As I recall, it's not much colder than around freezing on the Alto in winter and that's at 13-14K.

Don't expect a tent to keep you warm, that is not what they do. Some are warmer than others because they block the wind better, but that is about it.

1:06 a.m. on April 25, 2012 (EDT)
0 reviewer rep
1,330 forum posts

Before I launch into 10 paragraphs of tent madness we'll need to know some more basic information. First of is why do you feel you need to all be in one tent for safety? Just curious. When looking a base camp tents that can handle what the Andes can throw at you in late fall/early winter you are most likely looking at some serious coin unless you can find one used. The tent I would recommend right of the bat for what you describe is the Mountain Hardwear Stronghold. If you are miles away form help and depending upon a single tent for all of your party (8 people and supplies) then you need a tent that can handle a full on winter storm.

Where exactly will you be in the Bolivian Mountains and at what elevation? What will your activities be? What is your trip mission? Are you leaving this May? If so, that sure doesn’t give you much prep time if you have not even investigated your equipment let alone bought it yet. Do you all have all of the rest of the equipment you need?

To give you a full on tent recommendation well need all the info you can provide regarding the trip your taking.

Remember that you will need to have tested all of your gear before you embark on your journey.  Even the best of gear will be of little use if you get to where your going and find that someone missed sewing a seam on your tent fly and it fails the first day out.  Warranties do you no good on a mountain top.

As the two posts above have suggested for what your talking about tent wise, I would recomend multiple tents.  I would recomend three four person tents that are exactly the same so you can switch out parts if necessary.  But, again we will need much more info befor going any further recomending tents.,default,pd.html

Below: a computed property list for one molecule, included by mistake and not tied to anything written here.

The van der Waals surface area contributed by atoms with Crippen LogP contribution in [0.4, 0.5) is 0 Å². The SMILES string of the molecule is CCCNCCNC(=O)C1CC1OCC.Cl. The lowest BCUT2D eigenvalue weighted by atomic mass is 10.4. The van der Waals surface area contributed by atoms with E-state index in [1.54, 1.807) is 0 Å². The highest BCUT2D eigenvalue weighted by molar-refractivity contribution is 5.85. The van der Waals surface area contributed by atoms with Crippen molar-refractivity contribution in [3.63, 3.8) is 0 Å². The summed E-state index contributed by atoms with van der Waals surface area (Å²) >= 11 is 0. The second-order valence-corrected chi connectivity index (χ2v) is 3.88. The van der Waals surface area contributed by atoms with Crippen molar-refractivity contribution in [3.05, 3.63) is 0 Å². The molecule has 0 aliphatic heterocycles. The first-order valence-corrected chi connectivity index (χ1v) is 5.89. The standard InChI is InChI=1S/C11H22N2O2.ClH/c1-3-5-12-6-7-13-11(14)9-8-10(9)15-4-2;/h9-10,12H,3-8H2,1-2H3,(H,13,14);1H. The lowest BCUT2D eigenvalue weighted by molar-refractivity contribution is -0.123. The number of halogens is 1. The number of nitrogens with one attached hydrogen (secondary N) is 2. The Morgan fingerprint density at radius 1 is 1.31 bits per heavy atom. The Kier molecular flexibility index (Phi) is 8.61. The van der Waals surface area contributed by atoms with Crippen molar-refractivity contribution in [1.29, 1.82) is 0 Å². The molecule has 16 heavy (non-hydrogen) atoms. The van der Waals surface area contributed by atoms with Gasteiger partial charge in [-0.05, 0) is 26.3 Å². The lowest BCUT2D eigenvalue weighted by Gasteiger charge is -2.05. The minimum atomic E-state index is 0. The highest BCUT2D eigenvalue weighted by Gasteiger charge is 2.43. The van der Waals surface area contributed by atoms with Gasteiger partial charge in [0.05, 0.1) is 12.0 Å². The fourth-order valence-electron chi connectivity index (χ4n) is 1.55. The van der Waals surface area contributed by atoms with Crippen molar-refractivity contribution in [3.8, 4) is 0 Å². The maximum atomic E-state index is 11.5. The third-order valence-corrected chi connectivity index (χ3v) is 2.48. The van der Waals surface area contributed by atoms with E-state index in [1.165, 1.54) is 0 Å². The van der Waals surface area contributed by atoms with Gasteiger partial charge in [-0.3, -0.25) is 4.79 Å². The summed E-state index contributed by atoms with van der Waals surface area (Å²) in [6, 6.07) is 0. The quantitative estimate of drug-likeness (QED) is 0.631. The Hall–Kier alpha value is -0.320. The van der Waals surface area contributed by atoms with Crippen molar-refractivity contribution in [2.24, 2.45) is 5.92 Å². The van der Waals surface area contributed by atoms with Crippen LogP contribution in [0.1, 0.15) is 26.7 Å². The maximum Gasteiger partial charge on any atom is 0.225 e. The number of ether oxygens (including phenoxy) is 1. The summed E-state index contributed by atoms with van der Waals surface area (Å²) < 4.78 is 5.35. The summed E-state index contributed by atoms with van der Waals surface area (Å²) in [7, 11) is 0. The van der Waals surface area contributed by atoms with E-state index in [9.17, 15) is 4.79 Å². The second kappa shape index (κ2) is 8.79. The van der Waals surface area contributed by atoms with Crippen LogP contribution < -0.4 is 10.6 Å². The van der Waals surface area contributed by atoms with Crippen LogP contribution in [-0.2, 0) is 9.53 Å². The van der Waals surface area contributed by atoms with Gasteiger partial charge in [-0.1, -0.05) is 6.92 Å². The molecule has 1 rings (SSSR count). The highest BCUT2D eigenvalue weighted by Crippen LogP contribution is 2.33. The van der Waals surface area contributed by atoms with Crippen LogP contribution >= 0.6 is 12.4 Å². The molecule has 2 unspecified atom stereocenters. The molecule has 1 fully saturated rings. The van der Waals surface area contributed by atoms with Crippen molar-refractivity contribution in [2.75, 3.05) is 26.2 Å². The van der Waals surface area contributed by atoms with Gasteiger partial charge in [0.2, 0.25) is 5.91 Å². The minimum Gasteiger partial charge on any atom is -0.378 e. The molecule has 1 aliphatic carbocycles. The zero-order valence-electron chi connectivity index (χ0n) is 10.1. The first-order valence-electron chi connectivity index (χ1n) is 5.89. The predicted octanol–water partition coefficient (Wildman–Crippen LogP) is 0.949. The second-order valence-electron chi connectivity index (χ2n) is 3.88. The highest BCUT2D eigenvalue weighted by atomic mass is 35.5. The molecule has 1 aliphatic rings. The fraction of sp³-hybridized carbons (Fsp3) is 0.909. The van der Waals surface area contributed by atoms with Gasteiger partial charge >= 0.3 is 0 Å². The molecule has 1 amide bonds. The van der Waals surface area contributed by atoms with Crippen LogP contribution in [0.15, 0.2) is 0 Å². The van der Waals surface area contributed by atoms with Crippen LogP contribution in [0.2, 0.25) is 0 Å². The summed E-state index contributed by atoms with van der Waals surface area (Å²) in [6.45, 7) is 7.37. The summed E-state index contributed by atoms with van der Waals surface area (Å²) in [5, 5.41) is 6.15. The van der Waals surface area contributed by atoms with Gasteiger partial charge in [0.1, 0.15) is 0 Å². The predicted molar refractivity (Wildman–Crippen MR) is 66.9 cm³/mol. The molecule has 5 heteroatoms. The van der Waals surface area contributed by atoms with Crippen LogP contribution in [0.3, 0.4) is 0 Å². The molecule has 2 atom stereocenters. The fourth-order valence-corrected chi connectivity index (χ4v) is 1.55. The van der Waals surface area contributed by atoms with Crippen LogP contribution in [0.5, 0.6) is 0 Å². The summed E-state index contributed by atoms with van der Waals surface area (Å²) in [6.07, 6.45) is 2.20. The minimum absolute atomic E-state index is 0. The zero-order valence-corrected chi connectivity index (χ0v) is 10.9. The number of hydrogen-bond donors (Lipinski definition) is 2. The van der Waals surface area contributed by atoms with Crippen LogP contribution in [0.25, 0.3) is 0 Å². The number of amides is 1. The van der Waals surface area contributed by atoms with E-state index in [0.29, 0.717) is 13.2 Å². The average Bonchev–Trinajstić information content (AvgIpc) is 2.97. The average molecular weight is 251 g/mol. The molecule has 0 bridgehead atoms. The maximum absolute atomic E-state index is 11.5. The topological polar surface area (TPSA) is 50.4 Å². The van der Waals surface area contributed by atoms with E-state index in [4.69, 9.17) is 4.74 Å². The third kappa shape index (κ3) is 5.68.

1:36 a.m. on April 25, 2012 (EDT)
102 reviewer rep
2,972 forum posts

If you are carrying the tent any distance, you will be challenged by the logistics of hauling that big of tent anywhere.  Furthermore the gear requirements of a four week trip will more than double the amount of space needed to accommodate your group and all equipment.  Thus you will need two 8P tents to meet your requirement.

I agree with others, however that several smaller tents are better than a couple of large tents.  You won’t necessarily be one big happy family, spending such duration of time in close proximity.  Allowing folks to breakout into smaller “family” units will foster better cohabitation, as well as permit more efficient execution of most group related activities (cooking for eight is a BIG deal whereas cooking for four is more feasible).  And speaking of cooking, augment your shelter with a large fly that can serve to provide shade, as well a place to cook under when the weather warrants.